One of the more dangerous aspects of this filter is that it lulls parents into a false sense of security. Many people believe that this filter will instantly make their children completely safe from harm online, which is blatantly not true. A far better idea is for the parents to properly educate their children (and themselves, if needed) about the Internet, its dangers, and how to avoid them. Never in my 10 years of using the Internet as a source of information and entertainment have I accidentally come across something I have not wanted to see, and judging from the reaction online, many people have had the same experience.

Unless stopped, this plan is likely to waste huge government and taxpayer funds, as it is doomed to fail from the start. Australia recently tried to implement a filtering system similar to the one described by David Cameron. After recovering heavy criticism from large technology companies such as Google, Microsoft and Apple, the Australian government had to admit that their plan had failed like all before and all after it, as it had misclassified 97 million porn sites as safe, and 97 million innocent and safe sites as dangerous. It became a sinkhole for government funding and had to be shut down.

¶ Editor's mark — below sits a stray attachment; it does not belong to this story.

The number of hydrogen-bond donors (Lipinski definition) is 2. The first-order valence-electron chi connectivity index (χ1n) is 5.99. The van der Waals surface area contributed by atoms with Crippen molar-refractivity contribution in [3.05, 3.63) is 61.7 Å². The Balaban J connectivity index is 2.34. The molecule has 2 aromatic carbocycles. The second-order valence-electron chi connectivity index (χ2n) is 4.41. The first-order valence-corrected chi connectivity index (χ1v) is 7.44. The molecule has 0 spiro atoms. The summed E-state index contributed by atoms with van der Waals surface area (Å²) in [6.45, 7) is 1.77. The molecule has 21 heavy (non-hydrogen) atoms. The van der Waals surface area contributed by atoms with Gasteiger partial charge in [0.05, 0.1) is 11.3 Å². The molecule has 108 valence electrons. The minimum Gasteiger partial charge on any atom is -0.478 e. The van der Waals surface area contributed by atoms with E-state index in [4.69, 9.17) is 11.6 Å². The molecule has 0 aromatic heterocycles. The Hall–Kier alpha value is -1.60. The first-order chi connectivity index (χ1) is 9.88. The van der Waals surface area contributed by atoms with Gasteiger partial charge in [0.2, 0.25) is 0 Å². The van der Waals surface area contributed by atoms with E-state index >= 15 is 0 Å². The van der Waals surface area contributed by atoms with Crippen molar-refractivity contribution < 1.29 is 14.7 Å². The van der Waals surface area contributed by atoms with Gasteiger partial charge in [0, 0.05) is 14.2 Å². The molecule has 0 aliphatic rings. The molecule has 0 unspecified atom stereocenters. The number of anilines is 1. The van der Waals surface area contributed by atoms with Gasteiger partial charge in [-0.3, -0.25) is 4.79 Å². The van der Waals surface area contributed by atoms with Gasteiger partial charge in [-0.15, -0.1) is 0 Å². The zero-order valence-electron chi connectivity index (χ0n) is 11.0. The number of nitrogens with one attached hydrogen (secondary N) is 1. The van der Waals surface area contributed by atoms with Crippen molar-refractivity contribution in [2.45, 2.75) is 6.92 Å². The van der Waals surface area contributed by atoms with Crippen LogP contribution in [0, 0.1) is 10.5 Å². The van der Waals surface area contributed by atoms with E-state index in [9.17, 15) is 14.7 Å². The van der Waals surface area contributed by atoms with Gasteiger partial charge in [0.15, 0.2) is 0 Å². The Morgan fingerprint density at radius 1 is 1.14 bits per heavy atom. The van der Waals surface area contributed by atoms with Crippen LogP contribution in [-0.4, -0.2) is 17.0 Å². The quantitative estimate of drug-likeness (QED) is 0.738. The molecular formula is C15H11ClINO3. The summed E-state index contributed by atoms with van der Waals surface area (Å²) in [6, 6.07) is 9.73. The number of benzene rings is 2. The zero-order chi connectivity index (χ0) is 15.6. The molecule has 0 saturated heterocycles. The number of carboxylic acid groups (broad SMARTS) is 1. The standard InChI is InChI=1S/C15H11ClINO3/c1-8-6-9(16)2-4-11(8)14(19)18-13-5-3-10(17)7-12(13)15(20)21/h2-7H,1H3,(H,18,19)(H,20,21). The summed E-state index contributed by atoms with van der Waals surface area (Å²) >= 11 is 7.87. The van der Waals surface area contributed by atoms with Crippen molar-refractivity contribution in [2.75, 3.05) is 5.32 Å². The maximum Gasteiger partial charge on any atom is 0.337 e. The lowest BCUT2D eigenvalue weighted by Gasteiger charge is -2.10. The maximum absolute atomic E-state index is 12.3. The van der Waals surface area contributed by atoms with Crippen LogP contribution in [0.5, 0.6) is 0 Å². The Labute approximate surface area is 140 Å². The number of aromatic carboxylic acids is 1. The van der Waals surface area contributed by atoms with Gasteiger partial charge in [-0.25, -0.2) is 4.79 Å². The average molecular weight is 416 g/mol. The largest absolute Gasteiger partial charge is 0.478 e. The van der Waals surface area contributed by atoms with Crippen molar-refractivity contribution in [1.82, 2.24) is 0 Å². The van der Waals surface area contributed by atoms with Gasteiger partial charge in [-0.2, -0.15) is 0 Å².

This, along with the fact that Claire Perry who is spear-heading this project has a fundamental lack of understanding as to how the Internet works, as demonstrated by her recent reaction to the hacking of her website, makes this project a monumental waste of time and money and will ultimately lead to huge embarrassment on the part of the government.

Cameron and his spin doctors have been cunning in the way he has presented this filter to the public to minimise backlash - how could anyone be in favour of child abuse? But these are two very different issues, and he has lumped something that is already illegal and something entirely legal together in the name of "saving the children". And this is just the beginning. According to ISPs, there is much more that will be filtered by default than just porn and child abuse (such as social networking, file sharing and games) - stuff that is not harmful on the whole and not illegal. And if the parents feel this stuff is inappropriate and their children should not see it, there are already measures in place that parents can use.

Thanks so much for your time in reading this, please do whatever you can to inform those who have the ability to stop this what a monumentally bad idea this filter is.

Yours sincerely,

Alex Forey